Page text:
Saturday, August 6, 2011

Whitsundays: An Expensive Day Out

4th August 2011
Nara Inlet

An expensive day out

Where were we? Ah yes, we had fuelled and watered and left Mackay for the Whitsundays. The trip across to Thomas Island was beautiful, and uneventful. We anchored as the only boat off a sandy beach in the shelter of Thomas Island, one of my favourites.
All the islands here are stunning but Thomas holds a special place in my heart because I consider it to be the first of the Whitsunday Islands. One can see Lindeman from here, all the subsequent islands are less then 10 miles away, BUT Thomas is outside the area where Charter Boats can operate so it’s still a secluded anchorage. We set anchor, dropped our dinghy into the green/blue sea and went ashore for some beachcombing.
I know I have sung the praises of our plotter long and loud. I love it, and like love it just keeps surprising me. I have now found the Tide function which tells me when the high and low tide is at my location. Big deal, so would the Queensland Tide Tables but it tells me the secondary ports as well as the major ones without my needing to look them up. That’s no hardship either but the next bit is. It applies the rule of 12ths to where I am and at what time so that with my legendary skills at mathematics I don’t  have to calculate how much water is under Dreamagic’s keel now, how far to go before low tide, what the amount of water would be between high and low given the time we are making this calculation, take one from the other, up anchor and move, or sit still knowing that we will float at low water. The Oracle just shows a little +0.9 and sure enough, 3.5 hours later we have 0.9 meters under our keel at the turn of the tide.
We had a great dinner, played backgammon, a game Rona could not play a week ago and now regularly thrashes me at, and an early night.

We elected for an early start on Wednesday and put to sea about 06.30. I elected not to put the dinghy in the davits because we were only going 20 miles to Cid Harbour to rendezvous with Time Lord. We also elected to not put the fenders away but leave them unsecured on the deck.
Dreamagic’s fenders now have natty woven covers on them to try to stop the rubber leaving black marks down our topsides when we berth. Unfortunately if they get wet they suck up water faster than a thirsty otter and ours had done just that whilst in Mackay. Rather than put them away when leaving harbour we had dried them on the deck and promptly forgot about them.

Just outside Thomas Island there is an overfall. This is best described as a waterfall at sea. There is plenty of water, in this case 30 metres but one current falls over a cross current producing a very confused sea for just a few hundred metres. The waves pick up, the boat bounces around alarmingly, and loose things, like fenders fall off the sides. Missing in Action: One fender, $120, one fender sock, $60. An expensive start to the day.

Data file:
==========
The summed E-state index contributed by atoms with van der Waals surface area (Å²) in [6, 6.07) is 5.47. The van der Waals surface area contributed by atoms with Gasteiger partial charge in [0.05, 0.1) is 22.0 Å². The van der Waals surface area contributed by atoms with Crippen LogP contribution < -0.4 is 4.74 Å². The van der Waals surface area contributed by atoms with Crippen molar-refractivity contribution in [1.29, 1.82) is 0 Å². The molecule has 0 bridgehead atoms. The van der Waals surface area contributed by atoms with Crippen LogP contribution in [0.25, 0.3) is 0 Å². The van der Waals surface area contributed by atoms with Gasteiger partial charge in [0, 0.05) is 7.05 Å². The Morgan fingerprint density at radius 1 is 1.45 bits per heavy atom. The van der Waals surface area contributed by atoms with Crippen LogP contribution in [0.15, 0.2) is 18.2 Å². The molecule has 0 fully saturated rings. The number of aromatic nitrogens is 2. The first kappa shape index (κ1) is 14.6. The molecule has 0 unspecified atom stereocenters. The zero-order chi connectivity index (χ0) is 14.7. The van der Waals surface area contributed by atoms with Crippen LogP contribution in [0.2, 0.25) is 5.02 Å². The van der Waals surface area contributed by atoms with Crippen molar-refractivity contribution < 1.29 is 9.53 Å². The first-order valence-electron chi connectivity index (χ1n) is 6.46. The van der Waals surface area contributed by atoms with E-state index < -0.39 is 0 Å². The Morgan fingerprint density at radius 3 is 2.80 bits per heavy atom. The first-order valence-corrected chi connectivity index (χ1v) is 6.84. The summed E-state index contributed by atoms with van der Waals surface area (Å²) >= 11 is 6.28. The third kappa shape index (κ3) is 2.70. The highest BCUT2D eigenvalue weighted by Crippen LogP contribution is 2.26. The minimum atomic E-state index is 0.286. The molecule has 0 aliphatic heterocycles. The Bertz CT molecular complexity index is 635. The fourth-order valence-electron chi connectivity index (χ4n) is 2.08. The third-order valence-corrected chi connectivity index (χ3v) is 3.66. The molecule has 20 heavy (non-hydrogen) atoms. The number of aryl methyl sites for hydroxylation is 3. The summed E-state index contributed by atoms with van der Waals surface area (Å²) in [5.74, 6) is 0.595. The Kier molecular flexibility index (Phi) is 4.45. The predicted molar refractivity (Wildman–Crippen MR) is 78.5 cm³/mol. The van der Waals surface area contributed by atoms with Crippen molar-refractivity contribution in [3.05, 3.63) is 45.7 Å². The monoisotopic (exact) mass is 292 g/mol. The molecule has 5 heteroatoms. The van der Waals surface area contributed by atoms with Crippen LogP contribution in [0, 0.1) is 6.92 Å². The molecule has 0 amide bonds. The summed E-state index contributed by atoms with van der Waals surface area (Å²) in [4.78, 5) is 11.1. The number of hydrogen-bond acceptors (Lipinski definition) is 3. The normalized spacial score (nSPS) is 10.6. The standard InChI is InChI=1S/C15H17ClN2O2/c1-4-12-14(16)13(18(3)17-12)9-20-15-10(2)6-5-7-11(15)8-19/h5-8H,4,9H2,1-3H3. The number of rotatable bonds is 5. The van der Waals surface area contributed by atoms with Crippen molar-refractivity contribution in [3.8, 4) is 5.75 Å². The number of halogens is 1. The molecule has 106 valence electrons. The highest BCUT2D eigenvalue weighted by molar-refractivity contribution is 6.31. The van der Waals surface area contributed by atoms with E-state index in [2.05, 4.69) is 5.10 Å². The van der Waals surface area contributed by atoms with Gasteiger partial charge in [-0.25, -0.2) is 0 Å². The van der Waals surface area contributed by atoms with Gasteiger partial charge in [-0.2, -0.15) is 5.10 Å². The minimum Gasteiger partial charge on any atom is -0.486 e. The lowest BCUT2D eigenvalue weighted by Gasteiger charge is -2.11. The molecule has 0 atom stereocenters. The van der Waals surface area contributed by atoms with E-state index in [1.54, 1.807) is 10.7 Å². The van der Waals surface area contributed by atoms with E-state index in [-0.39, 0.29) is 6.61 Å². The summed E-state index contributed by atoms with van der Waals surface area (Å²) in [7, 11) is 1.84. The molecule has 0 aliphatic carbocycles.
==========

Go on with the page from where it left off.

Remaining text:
We settled down for our romp across the bay. Wind and waves behind us, 3 hour run, great. We should have had the sails up but we needed to charge the batteries anyway so we elected to motor.

A lot of boats have names for their dinghies and they take on a personality of their own. Good friends with the boat Footprints named the dinghy Thumbprints which I thought was clever. Dreamagic’s dinghy never had a name, until now. We towed that dinghy from Cairns to Brisbane in horrendous conditions including over a very dirty Wide Bay Bar with never a worry. We have also spent a squillion building davits so that we can hoist it out of the water, but because we only had a short way to go we didn’t put it in the davits, nor did we put the other preventer tow line on. 2 miles from Hamilton Island it decided to surf down a particularly inviting looking wave, and flip over. The engine is now in the water, the propeller is now pointing skywards and the shipwrights design to make it aqua dynamic on the surface is working to drive her to the bottom. Full of air she is resisting these loads by making an impression of a submarine attempting a crash dive and things are not looking good. Stopping Dreamagic was probably a good idea so we did that and the dinghy finally came to a halt, upside down at the end of her painter, looking like a large grey pregnant  hippo. We retrieved the painter but even with the dinghy now nuzzling the transom, she was not going to be righted. It appears that she had somehow created suction and was firmly glued to the ocean surface. We finally managed to break her free and with all the strength the two of us could muster, together with a lot of luck she flipped back. Missing in Action: One dinghy seat, one dinghy anchor. Plus I will have to strip the motor, dry it out and get it to restart. An expensive morning tea too.

We motored into Cid Harbour and with judicious use of hammers, ratchets, screwdrivers and WD40 I got the engine to fire. I am no mechanic but I think the engine knows that and really I just need to get the tools out to frighten it into submission. “Start, or I’ll start taking bits off you” usually has the required effect.  Actually you should never criticise inanimate objects. They hate it.

And the name of the dinghy? They call him Flipper!

No comments:

Post a Comment